Cabinet shuffles and grocery wars: welcome back to a normal summer

Tease the day: As the country recovers from disaster, typical summer news returns

Aaron Vincent Elkaim/CP

July 16, 2013 is a wonderful day. The country is as far as it will ever be from the next round of weeks-long, interminable cabinet shuffle speculation. That’s something worthy of celebration. As for the shuffle itself, well, nobody who even accidentally reads a newspaper this morning could be forgiven for missing the news. Four newspapers in Ottawa and Toronto devoted 17 pages, or parts thereof, to a rehash of all the action at Rideau Hall. That’s a lot of rehash. But these are, after all, the people who make the big decisions. Perhaps this corner’s persistent sarcasm has been misplaced all along. (Anyway: Our bias suggests you only need to read John Geddes and watch Paul Wells if you want to understand Harper’s next front bench.)

Because we live in a country that often experiences nothing like the chaos that engulfs the rest of the world, the other big news this morning is related to the retail world. Yesterday, Loblaw announced its purchase of Shoppers Drug Mart. This morning, the National Post reports that Loblaw may have headed off at the pass a giant American retailer: Walgreens, that omnipresent retail behemoth that you’ve definitely seen, and probably experienced, if you’ve travelled to the United States of America. The story goes that Walgreens was considering its own takeover bid for Shoppers. Not so fast, said Galen Weston, the affable executive chairman of Loblaw, who cashed in every Optimum point he’d mustered over the years and pulled off a $12.4-billion takeover.

The tragedy in Lac-Mégantic continues to echo through the news. Lawyers are preparing a hefty class-action lawsuit that could end up becoming the biggest in Canadian history. But as the country recovers from the rail disaster, and the floods that engulfed much of southern Alberta, we return to the normalcy of summer: cabinet shuffles and grocery wars.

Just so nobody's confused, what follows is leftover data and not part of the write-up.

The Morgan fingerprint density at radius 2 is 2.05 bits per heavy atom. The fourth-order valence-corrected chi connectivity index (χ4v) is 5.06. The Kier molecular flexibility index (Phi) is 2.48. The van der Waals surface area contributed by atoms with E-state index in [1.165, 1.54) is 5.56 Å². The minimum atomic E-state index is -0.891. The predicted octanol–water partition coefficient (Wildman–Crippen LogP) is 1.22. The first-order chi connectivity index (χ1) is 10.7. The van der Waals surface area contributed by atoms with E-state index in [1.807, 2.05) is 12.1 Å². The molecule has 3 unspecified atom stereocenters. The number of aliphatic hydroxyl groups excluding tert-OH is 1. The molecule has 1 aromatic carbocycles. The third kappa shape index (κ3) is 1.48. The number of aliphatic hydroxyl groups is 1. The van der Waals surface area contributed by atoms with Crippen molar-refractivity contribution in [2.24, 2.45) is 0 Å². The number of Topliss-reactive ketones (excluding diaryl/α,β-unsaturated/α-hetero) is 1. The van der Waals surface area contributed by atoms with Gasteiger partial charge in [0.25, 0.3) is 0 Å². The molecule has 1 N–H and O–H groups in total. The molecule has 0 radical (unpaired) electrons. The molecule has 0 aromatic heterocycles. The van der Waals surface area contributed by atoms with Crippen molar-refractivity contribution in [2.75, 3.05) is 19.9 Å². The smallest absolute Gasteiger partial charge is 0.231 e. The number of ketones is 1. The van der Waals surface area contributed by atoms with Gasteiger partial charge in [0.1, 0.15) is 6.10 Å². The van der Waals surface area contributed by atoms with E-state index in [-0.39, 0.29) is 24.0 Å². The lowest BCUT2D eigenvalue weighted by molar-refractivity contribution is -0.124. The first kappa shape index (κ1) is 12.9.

What’s above the fold this morning?

The Globe and Mail leads with yesterday’s cabinet shuffle, which added eight new faces and retained plenty of veterans. The National Post fronts U.S. retailer Walgreens’ apparent interest in taking over Shoppers Drug Mart, a plan foiled when Loblaw purchased the chain for $12.4 billion. The Toronto Star goes above the fold with illegal gun searches executed by police in Peel Region, just outside of Toronto. The Ottawa Citizen leads with Andrew Coyne’s column that argues cabinet shuffles, and cabinet, largely don’t matter. iPolitics fronts a satirical look at the new federal cabinet’s first meeting. leads with Loblaw’s purchase of Shoppers, and what it means for Canada’s grocery wars. CTV News leads with police reports that the autopsy of former Glee star Cory Monteith will take several days to complete. National Newswatch showcases a Toronto Star story that reveals transition documents for new cabinet ministers included so-called “enemy lists,” which detailed stakeholders and public servants who were disagreeable.

Stories that will be (mostly) missed

1. Lisa Raitt. Canada’s new transport minister met with the ethics commissioner on Monday in advance of accepting her new post. Her husband is president of the Hamilton Port Authority. 2. Lac-Mégantic. Lawyers are filing what could be the largest class-action lawsuit in Canadian history, if a Quebec court allows Lac-Mégantic disaster victims to sue the railway company involved.
3. Sex crimes. A crackdown on the sex trade in Cuba may have come as a result of the conviction of James McTurk, a Canadian who made many trips to Cuba to engage in child-sex tourism. 4. Solar power. Pakistanis who require power for their homes, and aren’t getting help from their government, have turned to Canadian solar panels as a reliable means of powering their homes.
5. Bangladesh. Ghulam Azam, a 91-year-old former Islamic party leader in Bangladesh, was convicted of crimes against humanity committed during the 1971 war of independence. 6. Royal income. British MPs questioned Prince Charles’ top aide about the inner workings of a fund, the Royal Duchy, that provides independent income to the eldest son of the monarch.

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